How about just thinking of things as tools? Science isn't in opposition to
religion except in the hands of ignorant atheists, as far as I'm concerned (and
there are plenty of them, to be sure). It's just a tool, a certain disciplined
way of looking at things, that's all. The confusion arises when one way of
looking at things uses a word which has a different meaning or connotation in a
different realm (like "truth" -- there's really no such concept in science. While
a scientist will use the term, he really means "useful", "consistent/predictive",
etc., not "true" in some ultimate sense as a philosopher or religious person
would use it).
"John W. Redelfs" wrote:
> After much pondering, Marc A. Schindler favored us with:
> > > Part of the reason I turned away from science to religion is because I
> > > despaired of learning anything with any certainty when the foremost
> > > authorities in almost every field disagree with fellow scientists about
> > > really basic things. I have a real need for at least some questions to
> > > have conclusive answers. Otherwise, life is just a constantly changing
> > > dream bound by no laws and consequently all over the map. I know very
> > > little "for sure," but what little I do know I have learned from the
> > > scriptures, the modern prophets, and the testimony of the Holy Ghost.
> > >
> >It's always either/or, isn't it? <sigh>
> Yes I have been accused with binary thinking. I confess that it is
> so. With me a thing is either true or false, good or bad, right or wrong,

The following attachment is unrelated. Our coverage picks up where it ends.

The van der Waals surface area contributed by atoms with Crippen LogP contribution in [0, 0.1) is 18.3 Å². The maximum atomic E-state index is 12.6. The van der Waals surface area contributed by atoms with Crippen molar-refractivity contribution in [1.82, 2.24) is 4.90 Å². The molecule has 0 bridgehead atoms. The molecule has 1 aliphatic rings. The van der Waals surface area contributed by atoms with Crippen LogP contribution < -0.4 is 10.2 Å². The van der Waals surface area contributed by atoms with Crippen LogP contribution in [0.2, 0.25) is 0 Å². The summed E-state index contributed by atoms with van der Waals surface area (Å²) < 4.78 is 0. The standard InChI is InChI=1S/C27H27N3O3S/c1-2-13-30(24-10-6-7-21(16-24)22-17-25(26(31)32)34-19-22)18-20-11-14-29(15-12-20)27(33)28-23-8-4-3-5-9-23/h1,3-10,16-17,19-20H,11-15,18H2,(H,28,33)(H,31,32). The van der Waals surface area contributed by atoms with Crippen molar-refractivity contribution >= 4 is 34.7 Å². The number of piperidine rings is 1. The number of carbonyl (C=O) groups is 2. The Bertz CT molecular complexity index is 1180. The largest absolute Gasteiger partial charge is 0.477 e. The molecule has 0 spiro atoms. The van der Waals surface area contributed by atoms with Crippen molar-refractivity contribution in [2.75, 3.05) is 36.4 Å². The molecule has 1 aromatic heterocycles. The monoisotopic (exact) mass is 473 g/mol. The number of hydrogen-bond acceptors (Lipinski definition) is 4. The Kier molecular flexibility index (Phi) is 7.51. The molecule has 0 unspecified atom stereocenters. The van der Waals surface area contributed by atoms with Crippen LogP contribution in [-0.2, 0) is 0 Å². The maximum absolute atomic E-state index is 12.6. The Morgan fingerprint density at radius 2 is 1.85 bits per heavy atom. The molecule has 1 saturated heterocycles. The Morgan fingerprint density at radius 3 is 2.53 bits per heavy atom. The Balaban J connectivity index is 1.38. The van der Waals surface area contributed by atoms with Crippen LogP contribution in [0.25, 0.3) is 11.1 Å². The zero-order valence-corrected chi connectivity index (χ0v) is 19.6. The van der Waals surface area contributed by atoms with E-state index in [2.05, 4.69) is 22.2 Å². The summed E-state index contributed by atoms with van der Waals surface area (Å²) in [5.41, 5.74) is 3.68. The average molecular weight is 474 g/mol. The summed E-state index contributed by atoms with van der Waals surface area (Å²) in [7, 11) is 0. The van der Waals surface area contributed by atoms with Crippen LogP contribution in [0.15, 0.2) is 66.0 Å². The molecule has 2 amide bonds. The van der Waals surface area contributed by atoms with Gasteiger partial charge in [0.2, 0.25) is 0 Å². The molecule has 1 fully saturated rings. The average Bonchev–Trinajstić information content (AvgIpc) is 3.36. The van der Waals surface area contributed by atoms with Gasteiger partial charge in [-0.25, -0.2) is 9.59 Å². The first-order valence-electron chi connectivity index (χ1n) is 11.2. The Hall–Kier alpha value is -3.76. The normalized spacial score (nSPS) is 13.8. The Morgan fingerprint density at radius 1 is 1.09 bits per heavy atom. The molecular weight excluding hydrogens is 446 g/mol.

> from God or from the devil, promoting freedom or promoting slavery. I'm
> just a black and white kind of guy. There are gray area to be sure, but
> they are gray only because of my own ignorance. If I were smart enough to
> figure them out or had enough information to do so, I would undoubtedly
> assign them their properly black or white status.
> John W. Redelfs [EMAIL PROTECTED]
> To me, clowns aren't funny. In fact, they're kind of scary.
> I've wondered where this started and I think it goes back to
> the time I went to the circus, and a clown killed my dad.
> --Jack Handy
> All my opinions are tentative pending further data. --JWR
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Marc A. Schindler
Spruce Grove, Alberta, Canada -- Gateway to the Boreal Parkland
“The first duty of a university is to teach wisdom, not a trade; character, not
technicalities. We want a lot of engineers in the modern world, but we don’t want
a world of engineers.” – Sir Winston Churchill (1950)
Note: This communication represents the informal personal views of the author
solely; its contents do not necessarily reflect those of the author’s employer,
nor those of any organization with which the author may be associated.
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